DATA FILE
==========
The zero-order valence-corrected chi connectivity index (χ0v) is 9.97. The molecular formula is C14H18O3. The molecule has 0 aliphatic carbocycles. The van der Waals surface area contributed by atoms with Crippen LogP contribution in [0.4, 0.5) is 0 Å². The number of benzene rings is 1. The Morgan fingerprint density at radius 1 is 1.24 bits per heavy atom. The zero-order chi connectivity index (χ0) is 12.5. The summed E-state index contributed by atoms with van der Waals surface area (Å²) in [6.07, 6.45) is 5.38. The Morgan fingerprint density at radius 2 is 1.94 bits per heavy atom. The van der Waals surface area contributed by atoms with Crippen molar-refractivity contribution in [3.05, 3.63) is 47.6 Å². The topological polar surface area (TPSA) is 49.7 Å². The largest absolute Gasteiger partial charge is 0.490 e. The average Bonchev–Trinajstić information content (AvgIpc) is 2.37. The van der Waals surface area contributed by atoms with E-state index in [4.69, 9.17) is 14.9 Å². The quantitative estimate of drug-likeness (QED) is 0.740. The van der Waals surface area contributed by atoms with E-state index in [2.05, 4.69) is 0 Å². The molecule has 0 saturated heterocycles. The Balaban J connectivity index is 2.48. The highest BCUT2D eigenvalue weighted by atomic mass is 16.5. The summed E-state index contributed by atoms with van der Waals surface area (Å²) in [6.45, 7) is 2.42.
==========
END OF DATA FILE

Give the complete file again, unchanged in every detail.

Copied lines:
The zero-order valence-corrected chi connectivity index (χ0v) is 9.97. The molecular formula is C14H18O3. The molecule has 0 aliphatic carbocycles. The van der Waals surface area contributed by atoms with Crippen LogP contribution in [0.4, 0.5) is 0 Å². The number of benzene rings is 1. The Morgan fingerprint density at radius 1 is 1.24 bits per heavy atom. The zero-order chi connectivity index (χ0) is 12.5. The summed E-state index contributed by atoms with van der Waals surface area (Å²) in [6.07, 6.45) is 5.38. The Morgan fingerprint density at radius 2 is 1.94 bits per heavy atom. The van der Waals surface area contributed by atoms with Crippen molar-refractivity contribution in [3.05, 3.63) is 47.6 Å². The topological polar surface area (TPSA) is 49.7 Å². The largest absolute Gasteiger partial charge is 0.490 e. The average Bonchev–Trinajstić information content (AvgIpc) is 2.37. The van der Waals surface area contributed by atoms with E-state index in [4.69, 9.17) is 14.9 Å². The quantitative estimate of drug-likeness (QED) is 0.740. The van der Waals surface area contributed by atoms with E-state index in [2.05, 4.69) is 0 Å². The molecule has 0 saturated heterocycles. The Balaban J connectivity index is 2.48. The highest BCUT2D eigenvalue weighted by atomic mass is 16.5. The summed E-state index contributed by atoms with van der Waals surface area (Å²) in [6.45, 7) is 2.42.